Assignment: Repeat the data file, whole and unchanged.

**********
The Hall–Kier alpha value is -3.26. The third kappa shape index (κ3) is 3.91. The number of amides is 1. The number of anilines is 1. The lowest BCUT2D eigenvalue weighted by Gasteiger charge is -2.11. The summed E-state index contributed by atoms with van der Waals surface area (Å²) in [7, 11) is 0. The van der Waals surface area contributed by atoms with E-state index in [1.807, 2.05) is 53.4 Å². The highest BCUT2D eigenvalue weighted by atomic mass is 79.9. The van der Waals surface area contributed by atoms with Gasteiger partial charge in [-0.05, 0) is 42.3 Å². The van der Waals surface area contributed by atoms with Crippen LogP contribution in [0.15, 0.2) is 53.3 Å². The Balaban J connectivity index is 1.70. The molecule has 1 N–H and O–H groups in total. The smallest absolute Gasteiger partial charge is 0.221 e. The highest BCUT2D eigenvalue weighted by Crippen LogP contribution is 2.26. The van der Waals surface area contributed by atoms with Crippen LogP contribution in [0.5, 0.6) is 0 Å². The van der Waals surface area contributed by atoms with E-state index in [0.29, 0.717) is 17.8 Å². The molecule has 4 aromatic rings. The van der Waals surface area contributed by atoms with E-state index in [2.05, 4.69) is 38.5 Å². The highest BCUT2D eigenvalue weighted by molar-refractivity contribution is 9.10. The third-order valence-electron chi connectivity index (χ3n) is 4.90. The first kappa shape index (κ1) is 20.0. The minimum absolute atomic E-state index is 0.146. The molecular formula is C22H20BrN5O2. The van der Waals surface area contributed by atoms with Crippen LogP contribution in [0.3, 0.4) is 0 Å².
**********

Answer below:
The Hall–Kier alpha value is -3.26. The third kappa shape index (κ3) is 3.91. The number of amides is 1. The number of anilines is 1. The lowest BCUT2D eigenvalue weighted by Gasteiger charge is -2.11. The summed E-state index contributed by atoms with van der Waals surface area (Å²) in [7, 11) is 0. The van der Waals surface area contributed by atoms with E-state index in [1.807, 2.05) is 53.4 Å². The highest BCUT2D eigenvalue weighted by atomic mass is 79.9. The van der Waals surface area contributed by atoms with Gasteiger partial charge in [-0.05, 0) is 42.3 Å². The van der Waals surface area contributed by atoms with Crippen LogP contribution in [0.15, 0.2) is 53.3 Å². The Balaban J connectivity index is 1.70. The molecule has 1 N–H and O–H groups in total. The smallest absolute Gasteiger partial charge is 0.221 e. The highest BCUT2D eigenvalue weighted by Crippen LogP contribution is 2.26. The van der Waals surface area contributed by atoms with Crippen LogP contribution in [0.5, 0.6) is 0 Å². The van der Waals surface area contributed by atoms with E-state index in [0.29, 0.717) is 17.8 Å². The molecule has 4 aromatic rings. The van der Waals surface area contributed by atoms with E-state index in [2.05, 4.69) is 38.5 Å². The highest BCUT2D eigenvalue weighted by molar-refractivity contribution is 9.10. The third-order valence-electron chi connectivity index (χ3n) is 4.90. The first kappa shape index (κ1) is 20.0. The minimum absolute atomic E-state index is 0.146. The molecular formula is C22H20BrN5O2. The van der Waals surface area contributed by atoms with Crippen LogP contribution in [0.3, 0.4) is 0 Å².